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Lufthansa Offer to Purchase Stake in ITA Airways Sparks European Consolidation Speculation

ITA Airways aircraft at Rome Fiumicino Airport. (Photo: ITA Airways)

Lufthansa recently announced a bid to acquire a minority stake in the Italian airline ITA Airways with an option to purchase the remaining shares in the future. A press release on Wednesday from the German carrier stated: ‘Today, the company submitted an offer to the Italian Ministry of Economy and Finance (Ministero dell’economia e delle finanze) to conclude a Memorandum of Understanding (MoU) in this respect. Contingent on both parties signing this MoU, further negotiations and discussions would be conducted on an exclusive basis.’

The carrier’s parent group views Italy as the most important aviation market outside of its home market in Germany, and the United States. Apart from the German flag carrier the Lufthansa Group also operates Brussels Airlines, Swiss and Austrian Airlines. Lufthansa stated that future talks with the Italian Ministry would ‘primarily focus on the form of a possible equity investment, the commercial and operational integration of ITA into the Lufthansa Airline Group, as well as resulting synergies.’

The official release from Lufthansa does not indicate how much of a stake they are initially bidding for. However, according to Reuters, it may be for an initial 40 percent stake valued between €200-300 million ($216-324 million), according to sources close to the situation. The Italian Ministry of Economy and Finance has disclosed that the bid from Lufthansa was the only one received. This follows interest from Skyteam alliance partners Air France-KLM and Delta Air Lines earlier in the process.

The announcement of Lufthansa’s bid for a stake in ITA Airways has sparked renewed discussion about the further consolidation and concentration of the European aviation market. In a further article discussing the Lufthansa offer, Reuters cites easyJet, SAS and TAP Portugal as possible targets for investment. Pre-pandemic German news site Handelsblatt reported in February 2020 on Lufthansa’s possible interest in Star Alliance partner TAP Portugal and Reuters indicated that this may still be a possibility given the Portuguese government’s interest in a full or partial sale of the airline. A Lufthansa spokesperson said: “We clearly focus on ITA.  At the same time, however, we closely monitor consolidation in the European airline market.”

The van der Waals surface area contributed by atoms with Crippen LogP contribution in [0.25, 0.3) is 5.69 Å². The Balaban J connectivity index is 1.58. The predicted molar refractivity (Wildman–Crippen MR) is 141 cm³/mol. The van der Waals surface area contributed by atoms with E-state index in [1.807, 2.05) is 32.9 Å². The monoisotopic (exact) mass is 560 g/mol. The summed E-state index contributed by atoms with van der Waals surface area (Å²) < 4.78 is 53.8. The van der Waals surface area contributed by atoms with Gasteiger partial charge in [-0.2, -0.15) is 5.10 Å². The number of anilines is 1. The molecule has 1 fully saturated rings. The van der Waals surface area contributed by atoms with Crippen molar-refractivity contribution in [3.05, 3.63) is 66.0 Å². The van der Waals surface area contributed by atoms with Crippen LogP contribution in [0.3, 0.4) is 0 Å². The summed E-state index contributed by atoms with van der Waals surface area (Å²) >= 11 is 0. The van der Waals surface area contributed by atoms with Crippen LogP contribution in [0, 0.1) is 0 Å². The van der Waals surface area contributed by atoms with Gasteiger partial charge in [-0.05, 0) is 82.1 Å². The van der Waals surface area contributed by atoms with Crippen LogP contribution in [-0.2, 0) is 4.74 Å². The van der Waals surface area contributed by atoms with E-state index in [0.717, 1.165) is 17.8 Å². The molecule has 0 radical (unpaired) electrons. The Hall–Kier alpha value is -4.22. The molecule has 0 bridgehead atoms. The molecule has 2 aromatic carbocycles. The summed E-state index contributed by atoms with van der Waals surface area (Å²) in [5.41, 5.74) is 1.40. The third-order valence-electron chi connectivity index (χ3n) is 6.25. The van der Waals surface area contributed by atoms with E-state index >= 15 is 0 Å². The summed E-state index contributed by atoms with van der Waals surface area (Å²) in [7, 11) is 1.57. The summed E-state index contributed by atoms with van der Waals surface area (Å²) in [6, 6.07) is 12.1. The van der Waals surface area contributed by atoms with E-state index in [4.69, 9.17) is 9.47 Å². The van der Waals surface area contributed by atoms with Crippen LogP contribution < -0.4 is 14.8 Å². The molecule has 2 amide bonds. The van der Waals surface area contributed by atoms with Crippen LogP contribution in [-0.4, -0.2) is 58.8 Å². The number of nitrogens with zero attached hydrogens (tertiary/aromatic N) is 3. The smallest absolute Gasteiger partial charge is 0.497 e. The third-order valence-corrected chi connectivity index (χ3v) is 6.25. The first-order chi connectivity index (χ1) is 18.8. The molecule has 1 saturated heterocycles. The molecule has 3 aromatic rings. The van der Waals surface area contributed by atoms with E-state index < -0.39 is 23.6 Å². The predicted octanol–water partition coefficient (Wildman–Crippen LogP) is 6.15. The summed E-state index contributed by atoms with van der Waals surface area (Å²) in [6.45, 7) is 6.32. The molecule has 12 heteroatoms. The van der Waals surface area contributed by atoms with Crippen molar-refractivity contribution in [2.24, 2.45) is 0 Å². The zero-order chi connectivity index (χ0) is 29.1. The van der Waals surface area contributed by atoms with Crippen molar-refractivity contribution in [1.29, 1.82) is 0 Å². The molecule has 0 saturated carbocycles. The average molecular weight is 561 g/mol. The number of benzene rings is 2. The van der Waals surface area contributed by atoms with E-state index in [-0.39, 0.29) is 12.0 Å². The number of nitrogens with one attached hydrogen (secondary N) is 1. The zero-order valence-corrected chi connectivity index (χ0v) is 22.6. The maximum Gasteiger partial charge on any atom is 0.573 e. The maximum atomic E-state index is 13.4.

Air France-KLM and International Airlines Group (IAG) — the parent company of British Airways and other European carriers — are also cited as potential investors in the Portuguese carrier. In a response to a general inquiry on potential mergers, a spokesperson for Air France-KLM  stated, “Right now our priority is to fully recover from the COVID crisis and to complete our transformation.” A SAS spokesperson said it’s “too early in the process to comment on any potential future investors”, easyJet and IAG have not made any firm statements on future sale or acquisition plans.

However, Ryanair Group chief executive officer Michael O’Leary has offered his candid view of what may transpire within the European aviation market. Mr. O’Leary stated, “TAP will finish up in BA-IAG, then I think easyJet is going to finish up being bought by either British Airways or Air France or both jointly, and then Lufthansa will buy Wizz (Air, the Hungarian low-cost carrier).”

John Flett

Author

  • John Flett

    John has always had a passion for aviation and through a career with Air New Zealand has gained a strong understanding of aviation operations and the strategic nature of the industry. During his career with the airline, John held multiple leadership roles and was involved in projects such as the introduction of both the 777-200 and -300 type aircraft and the development of the IFE for the 777-300. He was also part of a small team who created and published the internal communications magazines for Air New Zealand’s pilots, cabin crew and ground staff balancing a mix of corporate and social content. John is educated to postgraduate level achieving a masters degree with Distinction in Airline and Airport Management. John is currently the course director of an undergraduate commercial pilot training programme at a leading London university. In addition he is contracted as an external instructor for IATA (International Air Transport Association) and a member of the Heathrow Community Fund’s ‘Communities for Tomorrow’ panel.

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